Food Mobile – The Food Bank operates a mobile food pantry to reach underserved areas of the state. In 2019, the Food Bank distributed 120,000 pounds of food through 40 Food Mobile deliveries in all 16 counties.

Community Health & Hunger – The Food Bank partners with healthcare partners to implement the Hunger Vital Signs Food Insecurity Screening questions as part of patient visits. Patients who identify as needing improved access to healthy food can be provided with emergency assistance bags, from the Food Bank, packed with nutrition-dense food. Patients are also connected to community resources, like food pantries, where they can have regular access to healthy foods.

In 2020, the Food Bank on boarded thirty-seven new partners, distributed over 210,000 pounds of food, including 71,000 pounds of fresh produce, and doubled the number of households served.

Youth & Family Initiatives – The Food Bank operates the School Pantry program to combat child hunger by providing food to children for weekends and school vacations and to be able to reach families in need through school connections. In addition, we operate an afterschool meal and snack program called Kids Café and a Summer Lunch program in Bangor & Brewer. In 2020, we partnered with 233 school-based programs across the state and served 2.9 million meals to more than 23,800 families statewide through our Youth & Family programs. 93% of youth and family programs remained operational in some capacity during the school year, continuing to serve our communities, despite the pandemic.

Cooking Matters Maine – Cooking Matters Maine is an outreach program that mobilizes culinary and nutrition professionals to teach cooking and nutrition classes to low-income adults, teens, and children. Classes are taught at local community centers, schools, and food pantries and provide people at risk of hunger with hands-on cooking and nutrition experience. In 2020, we offered 124 Cooking Matters classes and 129 store tours to 2,521 participants.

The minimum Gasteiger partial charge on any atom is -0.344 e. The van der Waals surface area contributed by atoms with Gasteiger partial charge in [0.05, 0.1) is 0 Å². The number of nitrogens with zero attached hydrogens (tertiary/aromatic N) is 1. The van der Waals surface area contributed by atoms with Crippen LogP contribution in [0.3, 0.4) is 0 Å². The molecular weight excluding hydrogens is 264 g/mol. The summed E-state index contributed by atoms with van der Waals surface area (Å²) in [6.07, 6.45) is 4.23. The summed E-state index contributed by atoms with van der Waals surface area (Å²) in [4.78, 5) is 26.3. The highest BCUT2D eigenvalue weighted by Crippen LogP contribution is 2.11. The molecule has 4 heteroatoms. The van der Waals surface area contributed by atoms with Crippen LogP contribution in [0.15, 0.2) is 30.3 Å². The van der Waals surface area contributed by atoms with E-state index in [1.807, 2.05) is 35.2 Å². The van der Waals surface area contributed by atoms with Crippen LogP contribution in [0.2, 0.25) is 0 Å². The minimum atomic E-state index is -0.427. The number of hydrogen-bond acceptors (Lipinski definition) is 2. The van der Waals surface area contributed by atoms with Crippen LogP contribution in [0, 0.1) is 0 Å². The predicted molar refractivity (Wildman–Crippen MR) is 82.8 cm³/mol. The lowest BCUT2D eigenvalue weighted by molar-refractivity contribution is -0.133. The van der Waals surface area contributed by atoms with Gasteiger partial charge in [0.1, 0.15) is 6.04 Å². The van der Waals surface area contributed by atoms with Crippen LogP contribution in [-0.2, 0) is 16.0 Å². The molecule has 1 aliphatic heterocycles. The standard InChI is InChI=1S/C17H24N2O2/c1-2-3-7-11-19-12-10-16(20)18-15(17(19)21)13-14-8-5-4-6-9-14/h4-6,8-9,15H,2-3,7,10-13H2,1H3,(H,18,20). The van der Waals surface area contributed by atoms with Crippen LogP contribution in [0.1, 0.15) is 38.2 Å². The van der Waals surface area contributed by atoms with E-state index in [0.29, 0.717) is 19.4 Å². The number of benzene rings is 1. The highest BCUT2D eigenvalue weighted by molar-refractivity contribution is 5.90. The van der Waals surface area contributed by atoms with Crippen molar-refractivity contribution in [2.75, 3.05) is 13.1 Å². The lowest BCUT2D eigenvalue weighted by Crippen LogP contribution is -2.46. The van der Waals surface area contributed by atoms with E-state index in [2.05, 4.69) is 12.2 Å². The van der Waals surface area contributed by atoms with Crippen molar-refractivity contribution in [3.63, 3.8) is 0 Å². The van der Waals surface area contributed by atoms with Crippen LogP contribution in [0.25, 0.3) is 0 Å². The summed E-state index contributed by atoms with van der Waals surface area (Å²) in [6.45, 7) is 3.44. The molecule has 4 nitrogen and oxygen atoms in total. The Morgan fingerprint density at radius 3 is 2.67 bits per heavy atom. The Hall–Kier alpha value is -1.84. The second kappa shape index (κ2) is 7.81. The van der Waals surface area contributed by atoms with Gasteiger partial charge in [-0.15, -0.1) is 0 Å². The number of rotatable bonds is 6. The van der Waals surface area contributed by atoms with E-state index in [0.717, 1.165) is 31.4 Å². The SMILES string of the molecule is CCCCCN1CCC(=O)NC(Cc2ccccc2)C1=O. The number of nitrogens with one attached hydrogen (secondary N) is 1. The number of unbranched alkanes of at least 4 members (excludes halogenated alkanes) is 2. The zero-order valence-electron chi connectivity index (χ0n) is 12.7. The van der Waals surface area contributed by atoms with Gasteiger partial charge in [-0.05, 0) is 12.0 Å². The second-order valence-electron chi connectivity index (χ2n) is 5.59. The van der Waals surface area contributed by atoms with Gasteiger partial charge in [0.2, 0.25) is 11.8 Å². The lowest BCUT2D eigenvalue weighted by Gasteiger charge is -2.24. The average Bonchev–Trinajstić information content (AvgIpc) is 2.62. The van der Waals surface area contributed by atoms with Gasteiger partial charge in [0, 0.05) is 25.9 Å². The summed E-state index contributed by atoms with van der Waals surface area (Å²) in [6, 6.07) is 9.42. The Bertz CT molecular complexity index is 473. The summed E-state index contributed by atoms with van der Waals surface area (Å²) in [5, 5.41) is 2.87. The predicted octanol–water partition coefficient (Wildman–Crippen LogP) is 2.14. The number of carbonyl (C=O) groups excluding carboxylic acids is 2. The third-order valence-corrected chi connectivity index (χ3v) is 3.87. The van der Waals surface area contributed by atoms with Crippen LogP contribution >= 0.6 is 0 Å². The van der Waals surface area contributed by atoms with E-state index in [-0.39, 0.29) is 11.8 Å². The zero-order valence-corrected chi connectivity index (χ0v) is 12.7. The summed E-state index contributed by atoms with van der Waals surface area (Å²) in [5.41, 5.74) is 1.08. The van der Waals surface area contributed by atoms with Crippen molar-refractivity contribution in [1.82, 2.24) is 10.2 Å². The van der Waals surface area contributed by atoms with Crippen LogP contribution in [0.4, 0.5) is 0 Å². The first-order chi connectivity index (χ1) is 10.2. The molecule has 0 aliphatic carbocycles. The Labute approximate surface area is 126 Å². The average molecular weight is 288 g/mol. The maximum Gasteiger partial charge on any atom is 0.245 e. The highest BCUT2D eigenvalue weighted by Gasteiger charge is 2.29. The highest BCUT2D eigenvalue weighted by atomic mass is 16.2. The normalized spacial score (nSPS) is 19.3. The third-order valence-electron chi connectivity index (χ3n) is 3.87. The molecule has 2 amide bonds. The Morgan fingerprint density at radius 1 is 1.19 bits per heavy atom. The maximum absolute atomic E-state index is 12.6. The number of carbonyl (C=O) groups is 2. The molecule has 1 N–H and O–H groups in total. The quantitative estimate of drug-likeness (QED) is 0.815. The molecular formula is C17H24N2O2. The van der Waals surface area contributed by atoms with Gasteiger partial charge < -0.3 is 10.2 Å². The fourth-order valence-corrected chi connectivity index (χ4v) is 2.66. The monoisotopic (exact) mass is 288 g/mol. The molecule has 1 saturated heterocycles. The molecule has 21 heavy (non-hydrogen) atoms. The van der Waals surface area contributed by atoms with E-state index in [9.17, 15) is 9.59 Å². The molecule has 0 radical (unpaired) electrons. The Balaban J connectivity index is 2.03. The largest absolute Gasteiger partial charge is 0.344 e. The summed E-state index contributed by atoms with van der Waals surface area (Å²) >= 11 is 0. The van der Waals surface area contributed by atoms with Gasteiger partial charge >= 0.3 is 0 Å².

USDA Commodity Programs – The Emergency Food Assistance Program (TEFAP) and The Commodity Supplemental Food Program (CSFP) are federal programs that helps supplement the diets of low-income needy persons, including the elderly, by providing them with emergency food and nutrition assistance. The Food Bank administers these programs for the government.

Service Insights Initiative – Good Shepherd Food Bank believes the more we know about people experiencing hunger in our network, the more effectively we can measure our impact, allocate resources, and successfully advocate on their behalf. Starting in 2018, we recruit partner agencies to use Link2Feed, a web-based software, to record information about their clients and the services they provide. We currently have participants representing all sixteen counties in Maine and are always looking to expand our network!

Building Advocates Leadership Program (BALP) – This program strengthens, uplifts, and integrates voices of community members who are struggling with food insecurity into a statewide advocacy movement to end hunger. Throughout the program, participants build an active community, strengthening their skills in public speaking, and learn how to use their personal stories as tools for change.

For more information on Good Shepherd Food Bank of Maine, visit